National Humanities Alliance Meets in Washington, DC
Debbie Ann Doyle, April 2008
On March 3 and 4, 2008, 145 members of the humanities community, including college and university teachers, museum professionals, librarians, archivists, and independent scholars, gathered in Washington, D.C., for the 2008 national conference of the National Humanities Alliance (NHA), of which the AHA is a member. The highlight of the conference was the ninth annual Humanities Advocacy Day. Ninety-four participants fanned out across Capitol Hill to visit 127 House and Senate offices to urge support for federal agencies that sustain research, education, public programs, and preservation in history and other fields. Participants in the congressional visits learned to be effective advocates at Monday policy briefings. They returned from the Hill energized and excited by the opportunity they had to persuade their elected leaders of the critical national importance of scholarship and public programs in the humanities.
The conference closed with a reception at the Sewall-Belmont House and Museum (www.sewallbelmont.org) at which the NHA presented its Sidney R. Yates Award for Distinguished Public Service to the Humanities to the Honorable Norman D. Dicks (D-Wash.), the chair of the House Interior Appropriations Subcommittee, for his ongoing support for the National Endowment for the Humanities, as well as the National Endowment for the Arts and other cultural resources. Dicks said that he continually reminds his congressional colleagues that "the small investment we were making in these important entities would produce results all over the country" in practically every congressional district. He swore to enthusiastic applause that he is "never going to be satisfied until we have an administration that will take this budget back to where it should be."
A policy forum on Monday morning offered participants an opportunity to brainstorm priorities for the NHA's National Agenda for the Humanities. NHA Executive Director Jessica Jones Irons announced the results of a survey that asked NHA members to identify critical issues facing the humanities; funding, sustaining scholarship, and emphasizing the importance of humanities education emerged as key concerns. Participants broke into small discussion groups to offer feedback on unmet challenges and needs, and potential strategies for addressing those issues, in key areas such as scholarship, education, and the humanities and the public. Following the policy forum, a second roundtable gave attendees a chance to rotate among tables staffed by over 30 representatives of federal agencies to hear more about programs at the National Endowment for the Humanities, Library of Congress, National Archives and Records Administration, National Park Service, Institute of Museum and Library Services, Department of Education, and several others. A breakout session focused on current policy issues affecting historians and federal support for history. Another covered problems with travel and visa policy that are affecting international scholarly exchange.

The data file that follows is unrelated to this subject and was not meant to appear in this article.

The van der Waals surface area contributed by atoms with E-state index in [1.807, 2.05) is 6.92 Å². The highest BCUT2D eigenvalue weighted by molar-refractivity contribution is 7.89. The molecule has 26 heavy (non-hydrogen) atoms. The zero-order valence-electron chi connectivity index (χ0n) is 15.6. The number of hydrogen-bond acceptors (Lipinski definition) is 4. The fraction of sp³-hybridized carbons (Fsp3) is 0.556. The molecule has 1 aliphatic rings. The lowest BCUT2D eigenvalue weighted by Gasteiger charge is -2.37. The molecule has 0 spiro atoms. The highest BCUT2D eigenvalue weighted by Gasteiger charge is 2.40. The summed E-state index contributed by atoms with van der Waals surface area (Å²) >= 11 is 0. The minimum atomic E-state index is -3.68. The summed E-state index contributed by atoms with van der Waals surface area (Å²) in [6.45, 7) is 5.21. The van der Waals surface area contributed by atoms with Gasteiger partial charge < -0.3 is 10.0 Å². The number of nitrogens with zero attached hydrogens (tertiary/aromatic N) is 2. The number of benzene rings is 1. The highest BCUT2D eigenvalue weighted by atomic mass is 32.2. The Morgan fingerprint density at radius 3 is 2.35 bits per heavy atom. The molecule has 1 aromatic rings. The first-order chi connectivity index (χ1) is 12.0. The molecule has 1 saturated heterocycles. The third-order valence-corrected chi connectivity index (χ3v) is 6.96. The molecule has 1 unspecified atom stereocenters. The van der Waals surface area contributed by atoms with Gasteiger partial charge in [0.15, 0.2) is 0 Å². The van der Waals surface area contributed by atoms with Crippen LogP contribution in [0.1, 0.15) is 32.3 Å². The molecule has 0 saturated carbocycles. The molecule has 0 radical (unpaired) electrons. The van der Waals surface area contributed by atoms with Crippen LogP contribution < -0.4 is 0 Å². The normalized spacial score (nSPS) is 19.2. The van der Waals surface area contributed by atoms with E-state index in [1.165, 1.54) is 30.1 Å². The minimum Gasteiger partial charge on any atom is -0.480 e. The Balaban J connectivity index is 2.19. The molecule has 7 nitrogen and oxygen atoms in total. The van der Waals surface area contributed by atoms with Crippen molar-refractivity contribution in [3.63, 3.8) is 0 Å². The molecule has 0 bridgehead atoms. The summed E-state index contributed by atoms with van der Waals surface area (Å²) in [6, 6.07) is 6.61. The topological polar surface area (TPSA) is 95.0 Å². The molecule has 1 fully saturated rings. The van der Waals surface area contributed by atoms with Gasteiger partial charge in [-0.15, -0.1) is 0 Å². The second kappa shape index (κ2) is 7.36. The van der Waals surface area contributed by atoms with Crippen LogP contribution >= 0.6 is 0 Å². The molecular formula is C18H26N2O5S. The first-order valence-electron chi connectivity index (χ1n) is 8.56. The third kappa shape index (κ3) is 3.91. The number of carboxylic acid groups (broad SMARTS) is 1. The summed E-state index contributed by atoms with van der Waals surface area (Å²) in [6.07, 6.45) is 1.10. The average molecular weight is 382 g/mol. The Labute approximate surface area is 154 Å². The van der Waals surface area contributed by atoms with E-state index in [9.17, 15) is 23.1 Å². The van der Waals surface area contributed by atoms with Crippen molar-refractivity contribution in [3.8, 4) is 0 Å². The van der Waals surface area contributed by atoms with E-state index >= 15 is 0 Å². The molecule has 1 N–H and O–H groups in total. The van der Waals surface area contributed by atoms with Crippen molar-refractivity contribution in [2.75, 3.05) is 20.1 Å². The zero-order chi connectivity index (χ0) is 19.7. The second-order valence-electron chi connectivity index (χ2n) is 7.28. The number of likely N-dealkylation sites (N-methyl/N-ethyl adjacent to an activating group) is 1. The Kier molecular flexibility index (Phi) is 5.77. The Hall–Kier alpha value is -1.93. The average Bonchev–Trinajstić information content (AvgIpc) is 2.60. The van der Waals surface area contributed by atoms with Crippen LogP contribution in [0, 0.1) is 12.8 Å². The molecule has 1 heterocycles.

Anthony Grafton of Princeton University (a former vice president of the AHA's Professional Division) gave a rousing and witty address on the future of libraries and archives in the digital age. Grafton argued that computers and the Web have transformed reading and scholarship more dramatically than any development since the printing press, but that there are many paradoxes in this development. The digital revolution has vastly increased access to documents for scholars all over the world, particularly those in countries that formerly had little access to quality libraries and archives. Material formerly confined to a few libraries or a single archival collection is now "available to everybody like a vast humanistic Bat Signal." Yet only a small percentage of resources have been digitized, and there is a marked bias toward recent and Western records, particularly in commercial projects. The ideal that digital information should be free fails to take into account the costs of refereeing, formulating, and editing content. If these scholarly apparatuses are not supported, we risk being inundated with "everybody's first thoughts." Libraries and archives that do not embrace new technology risk becoming "ghost ships" of lovingly preserved paper records that no one ever consults. Yet those who go too far in the opposite direction risk becoming "Starbucks," an Internet café where users browse through an endless array of unfiltered content.
The conference left participants better informed about the challenges and opportunities facing the humanities, and energized to advocate for continued federal funding for the programs that sustain the field.
—Debbie Ann Doyle is the AHA's public history coordinator.